During our stay in Dubrovnik we quickly realized just how many different attractions the city has to offer its visitors. We tried to get off the beaten path whenever possible to avoid the droves of cruise ship passengers and day trippers trying to fit all of Old Town into one day.
Although it’s completely possible to fit the iconic sights into just one day, Dubrovnik is so much more than Old Town, and Old Town is so much more than church lined squares and sky-skimming fortifications. Here are our top five sights from Dubrovnik, a mix of well known tourist attractions and hidden gems away from the tourist scene, they all guarantee a unique perspective of this fascinating city.
Originally a 5-star luxury hotel perched on the Adriatic Sea, Hotel Belvedere was destroyed by Serbian forces (remains of the Yugoslav People’s Army) in 1991 and the remains have sat untouched for over twenty years. An eerie reminder of the haste in which its inhabitants fled, original hotel menus, staff uniforms, and decor can be found throughout the expanse of rooms. However rumour has it that the hotel will be redeveloped and we saw evidence of work in the lobby area already – better hurry before it’s too late.
Logistics: From Old Town walk west past Banje Beach, Grand Villa Argentina, and Villa Dubrovnik. There is an old church that the street curves around before you reach the old Hotel Belvedere gates. About a 20 minute walk. Why not bring your bathing suit and go for a dip at St. Jacovs Beach (one of the best around) on your way back. Best of all…it’s free!
Mount Srj (Cable Car and War Museum)
Mount Srđ played an important role in the Croatian War of Independence, the mountain and ancient fortress atop it were a stronghold and last line of defense for the undermanned Croatian forces in the Croatian War of Independence. The newly built cable car (a replacement for one destroyed in the fighting) is a popular tourist attraction that zips visitors to a viewing platform and restaurant at the top of the mountain, where the views of Old Town and the bay below are truly amazing.
Just a few steps away from the top of the cable car, the Croatian War of Independence Museum sits in the badly beaten fortress (originally built by Napoleon). One of our favorite museum visits thus far, it houses an extensive collection of photographs, weaponry, and information. As a protected heritage site with no strategic value, no one believed Dubrovnik would be attacked during the war. It was heartbreaking to watch the ancient walls, designed to protect against cannons and arrows, being put to the test against modern day heavy artillery fire. The museum provided us with an excellent understanding of the area’s history and is less touristy than many in Old Town.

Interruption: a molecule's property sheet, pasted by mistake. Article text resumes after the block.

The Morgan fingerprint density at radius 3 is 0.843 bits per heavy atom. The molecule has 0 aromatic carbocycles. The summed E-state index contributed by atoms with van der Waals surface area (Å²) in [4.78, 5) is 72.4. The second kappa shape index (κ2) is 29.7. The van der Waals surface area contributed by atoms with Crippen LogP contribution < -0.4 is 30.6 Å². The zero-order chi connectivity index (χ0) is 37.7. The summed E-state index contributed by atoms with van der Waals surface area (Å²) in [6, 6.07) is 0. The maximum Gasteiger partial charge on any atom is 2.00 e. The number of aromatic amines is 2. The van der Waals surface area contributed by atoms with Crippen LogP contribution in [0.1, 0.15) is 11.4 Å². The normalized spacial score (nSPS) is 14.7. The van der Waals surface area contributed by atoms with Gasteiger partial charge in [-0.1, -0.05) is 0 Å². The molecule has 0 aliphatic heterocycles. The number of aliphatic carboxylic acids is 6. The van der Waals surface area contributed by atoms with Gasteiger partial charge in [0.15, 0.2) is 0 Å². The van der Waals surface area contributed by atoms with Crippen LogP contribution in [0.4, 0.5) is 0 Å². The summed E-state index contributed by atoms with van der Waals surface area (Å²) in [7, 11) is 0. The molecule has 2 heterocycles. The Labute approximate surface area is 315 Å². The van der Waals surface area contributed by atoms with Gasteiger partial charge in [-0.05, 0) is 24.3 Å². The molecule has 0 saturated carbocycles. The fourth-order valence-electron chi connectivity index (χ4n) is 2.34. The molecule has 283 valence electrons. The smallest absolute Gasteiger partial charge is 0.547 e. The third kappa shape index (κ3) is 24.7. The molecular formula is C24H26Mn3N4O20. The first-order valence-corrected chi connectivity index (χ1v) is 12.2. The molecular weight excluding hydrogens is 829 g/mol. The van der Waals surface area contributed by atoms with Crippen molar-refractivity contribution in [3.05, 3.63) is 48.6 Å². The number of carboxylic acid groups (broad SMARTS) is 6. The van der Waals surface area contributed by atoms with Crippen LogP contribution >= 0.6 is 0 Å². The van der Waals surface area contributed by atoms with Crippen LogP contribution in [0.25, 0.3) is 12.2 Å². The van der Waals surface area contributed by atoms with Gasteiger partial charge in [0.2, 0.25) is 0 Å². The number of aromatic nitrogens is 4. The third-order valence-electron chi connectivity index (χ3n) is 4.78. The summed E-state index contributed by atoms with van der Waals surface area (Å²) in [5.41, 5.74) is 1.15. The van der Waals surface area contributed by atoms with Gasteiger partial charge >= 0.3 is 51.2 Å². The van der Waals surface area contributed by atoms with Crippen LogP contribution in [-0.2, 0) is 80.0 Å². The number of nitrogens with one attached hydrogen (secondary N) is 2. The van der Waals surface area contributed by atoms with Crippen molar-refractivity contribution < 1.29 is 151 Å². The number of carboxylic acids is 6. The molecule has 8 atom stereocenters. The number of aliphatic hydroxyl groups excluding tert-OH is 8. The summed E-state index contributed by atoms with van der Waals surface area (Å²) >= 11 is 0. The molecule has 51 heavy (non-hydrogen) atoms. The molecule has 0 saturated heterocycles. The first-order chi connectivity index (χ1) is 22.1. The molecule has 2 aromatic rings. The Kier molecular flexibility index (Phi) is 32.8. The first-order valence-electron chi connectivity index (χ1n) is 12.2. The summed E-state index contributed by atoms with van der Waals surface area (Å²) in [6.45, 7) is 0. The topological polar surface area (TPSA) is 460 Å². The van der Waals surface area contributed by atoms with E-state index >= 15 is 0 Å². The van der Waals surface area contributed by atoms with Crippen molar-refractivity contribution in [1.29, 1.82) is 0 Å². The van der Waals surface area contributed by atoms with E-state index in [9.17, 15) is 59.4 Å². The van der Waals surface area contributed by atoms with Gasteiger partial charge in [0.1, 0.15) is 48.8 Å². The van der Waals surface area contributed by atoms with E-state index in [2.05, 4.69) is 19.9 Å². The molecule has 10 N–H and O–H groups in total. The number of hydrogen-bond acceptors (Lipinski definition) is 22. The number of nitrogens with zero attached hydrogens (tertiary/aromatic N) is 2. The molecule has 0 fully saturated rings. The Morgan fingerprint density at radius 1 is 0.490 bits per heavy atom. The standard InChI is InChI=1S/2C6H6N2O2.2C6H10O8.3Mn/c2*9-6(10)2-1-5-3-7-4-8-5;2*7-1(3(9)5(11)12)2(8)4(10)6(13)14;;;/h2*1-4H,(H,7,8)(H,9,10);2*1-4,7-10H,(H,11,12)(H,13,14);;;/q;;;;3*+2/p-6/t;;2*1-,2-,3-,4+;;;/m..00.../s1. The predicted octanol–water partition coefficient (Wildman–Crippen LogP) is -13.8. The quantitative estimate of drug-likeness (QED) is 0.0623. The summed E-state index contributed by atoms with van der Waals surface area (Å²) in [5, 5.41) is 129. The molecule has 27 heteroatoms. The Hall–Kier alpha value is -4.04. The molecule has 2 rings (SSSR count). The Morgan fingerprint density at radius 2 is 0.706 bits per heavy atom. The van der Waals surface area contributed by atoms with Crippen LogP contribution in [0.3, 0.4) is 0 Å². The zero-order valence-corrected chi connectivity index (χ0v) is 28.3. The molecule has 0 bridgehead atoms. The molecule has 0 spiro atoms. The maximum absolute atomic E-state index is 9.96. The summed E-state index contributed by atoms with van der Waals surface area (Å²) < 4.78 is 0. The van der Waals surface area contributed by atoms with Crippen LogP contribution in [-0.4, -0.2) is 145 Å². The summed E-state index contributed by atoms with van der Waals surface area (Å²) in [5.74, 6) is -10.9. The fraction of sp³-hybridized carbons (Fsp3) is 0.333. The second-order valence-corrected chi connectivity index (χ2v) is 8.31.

Logistics: Ride the cable car to the top of the mountain, once you’ve taken in the spectacular views look for the museum tucked away to the far side of the cable car platform. The entrance fee is 20 Kn and is well worth it.
When in Dubrovnik… Being so close to the sea it’s almost a right of passage to enjoy as much fresh seafood as possible – there aren’t many places in the world where your meal is caught so close to where it’s cooked and enjoyed. As we are on a budget we needed to be a bit savvy about our seafood and after a few cheap lunches of 13 kn pizza slices we finally sat down in the harbour and ordered up a platter of squid (grilled and fried please!).
Logistics: Lokanda Peskarija Restaurant was our establishment of choice, the portions were large, the prices reasonable (our meals, drinks, and a tip totaled up to 210Kn), and the squid was delicious. To get there enter at the Ploce gate and hug the wall next to the harbour until you reach the second gateway out towards the water, it should be right there.
War Photo Limited (Art Gallery)
Perhaps the most eye-opening and under-visited attraction that the Old Town of Dubrovnik has to offer is the War Photo Limited gallery. Opened by photographer Wade Goddard, who spent the 1990s covering the many wars in the Balkans, it offers an immensely powerful experience to everyone who visits. The two-storey gallery features rotating exhibits by war photographers from throughout the world, but commonly focuses it’s displays on the wars in the Balkans. We happened to be in town for an exhibit by Emmanuel Ortiz entitled “Broken Lights of Yugoslavia” which was an amazing and touching display of photography. This gallery should not be missed.
Logistics: The gallery is located just off the Stradun, and specific directions can be found on their website. The entry fee is just 30Kn per person and they give you nicely laminated guides describing each photo on display for your visit. Limitted edition prints are also available.
City Walls Climb
Climbing and walking around the city walls surrounding the old town of Dubrovnik is one of the most popular activities in the city and for good reason. The defensive stone walls have surrounded and protected the citizens of Dubrovnik since the 7th century. You can walk all the way around the tops of the walls, sometimes reaching 85 feet in height, and can enjoy the stunning 360 degree views from a number of vantage points. The walls were at one point surrounded by a moat and armed with more than 120 cannons. Today, they are among the most impressive and well-preserved examples of city fortifications in the world.
Logistics: To enjoy the walls to their fullest, get there early (8am) and enter near the Ploce gate if possible (offering you half the walls before reaching the Pile entrance, where most of the tour groups enter).. Entrance costs 70Kn per person and also includes entrance to Fort Lovrijenac located just outside the walls near the Pile Gate…well worth a visit on its own.